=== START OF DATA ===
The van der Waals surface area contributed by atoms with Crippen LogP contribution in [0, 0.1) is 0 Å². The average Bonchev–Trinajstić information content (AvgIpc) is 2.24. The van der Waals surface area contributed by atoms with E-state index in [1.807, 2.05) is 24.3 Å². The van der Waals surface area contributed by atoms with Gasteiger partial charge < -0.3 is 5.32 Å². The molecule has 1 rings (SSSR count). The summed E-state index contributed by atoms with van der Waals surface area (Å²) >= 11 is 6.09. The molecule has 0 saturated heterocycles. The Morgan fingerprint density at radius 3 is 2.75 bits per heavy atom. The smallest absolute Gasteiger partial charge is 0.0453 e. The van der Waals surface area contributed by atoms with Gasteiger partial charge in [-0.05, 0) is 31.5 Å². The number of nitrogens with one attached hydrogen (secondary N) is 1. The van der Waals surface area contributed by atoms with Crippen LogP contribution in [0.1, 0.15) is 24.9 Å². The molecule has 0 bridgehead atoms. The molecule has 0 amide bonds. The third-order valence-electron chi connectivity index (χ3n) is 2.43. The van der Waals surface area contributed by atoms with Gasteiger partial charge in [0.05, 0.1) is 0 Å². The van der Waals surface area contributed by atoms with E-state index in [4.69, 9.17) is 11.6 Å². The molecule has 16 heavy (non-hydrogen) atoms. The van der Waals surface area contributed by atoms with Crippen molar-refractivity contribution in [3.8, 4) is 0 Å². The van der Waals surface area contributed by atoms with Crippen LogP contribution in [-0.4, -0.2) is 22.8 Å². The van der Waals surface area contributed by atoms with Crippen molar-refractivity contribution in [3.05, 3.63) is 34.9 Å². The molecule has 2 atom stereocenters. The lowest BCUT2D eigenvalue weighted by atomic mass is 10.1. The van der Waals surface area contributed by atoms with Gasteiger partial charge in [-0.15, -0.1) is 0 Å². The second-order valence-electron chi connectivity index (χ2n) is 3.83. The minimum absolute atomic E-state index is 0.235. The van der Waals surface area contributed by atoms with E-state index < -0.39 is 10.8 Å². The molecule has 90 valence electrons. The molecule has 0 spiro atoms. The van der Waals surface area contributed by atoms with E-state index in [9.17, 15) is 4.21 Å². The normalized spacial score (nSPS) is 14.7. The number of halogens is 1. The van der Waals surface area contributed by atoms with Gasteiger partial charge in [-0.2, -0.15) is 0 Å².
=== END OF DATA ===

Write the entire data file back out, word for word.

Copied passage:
The van der Waals surface area contributed by atoms with Crippen LogP contribution in [0, 0.1) is 0 Å². The average Bonchev–Trinajstić information content (AvgIpc) is 2.24. The van der Waals surface area contributed by atoms with E-state index in [1.807, 2.05) is 24.3 Å². The van der Waals surface area contributed by atoms with Gasteiger partial charge < -0.3 is 5.32 Å². The molecule has 1 rings (SSSR count). The summed E-state index contributed by atoms with van der Waals surface area (Å²) >= 11 is 6.09. The molecule has 0 saturated heterocycles. The Morgan fingerprint density at radius 3 is 2.75 bits per heavy atom. The smallest absolute Gasteiger partial charge is 0.0453 e. The van der Waals surface area contributed by atoms with Gasteiger partial charge in [-0.05, 0) is 31.5 Å². The number of nitrogens with one attached hydrogen (secondary N) is 1. The van der Waals surface area contributed by atoms with Crippen LogP contribution in [0.1, 0.15) is 24.9 Å². The molecule has 0 bridgehead atoms. The molecule has 0 amide bonds. The third-order valence-electron chi connectivity index (χ3n) is 2.43. The van der Waals surface area contributed by atoms with Gasteiger partial charge in [0.05, 0.1) is 0 Å². The van der Waals surface area contributed by atoms with E-state index in [4.69, 9.17) is 11.6 Å². The molecule has 16 heavy (non-hydrogen) atoms. The van der Waals surface area contributed by atoms with Crippen molar-refractivity contribution in [3.8, 4) is 0 Å². The van der Waals surface area contributed by atoms with Crippen LogP contribution in [-0.4, -0.2) is 22.8 Å². The van der Waals surface area contributed by atoms with Crippen molar-refractivity contribution in [3.05, 3.63) is 34.9 Å². The molecule has 2 atom stereocenters. The lowest BCUT2D eigenvalue weighted by atomic mass is 10.1. The van der Waals surface area contributed by atoms with Gasteiger partial charge in [-0.15, -0.1) is 0 Å². The second-order valence-electron chi connectivity index (χ2n) is 3.83. The minimum absolute atomic E-state index is 0.235. The van der Waals surface area contributed by atoms with E-state index < -0.39 is 10.8 Å². The molecule has 90 valence electrons. The molecule has 0 spiro atoms. The van der Waals surface area contributed by atoms with E-state index in [9.17, 15) is 4.21 Å². The normalized spacial score (nSPS) is 14.7. The number of halogens is 1. The van der Waals surface area contributed by atoms with Gasteiger partial charge in [-0.2, -0.15) is 0 Å².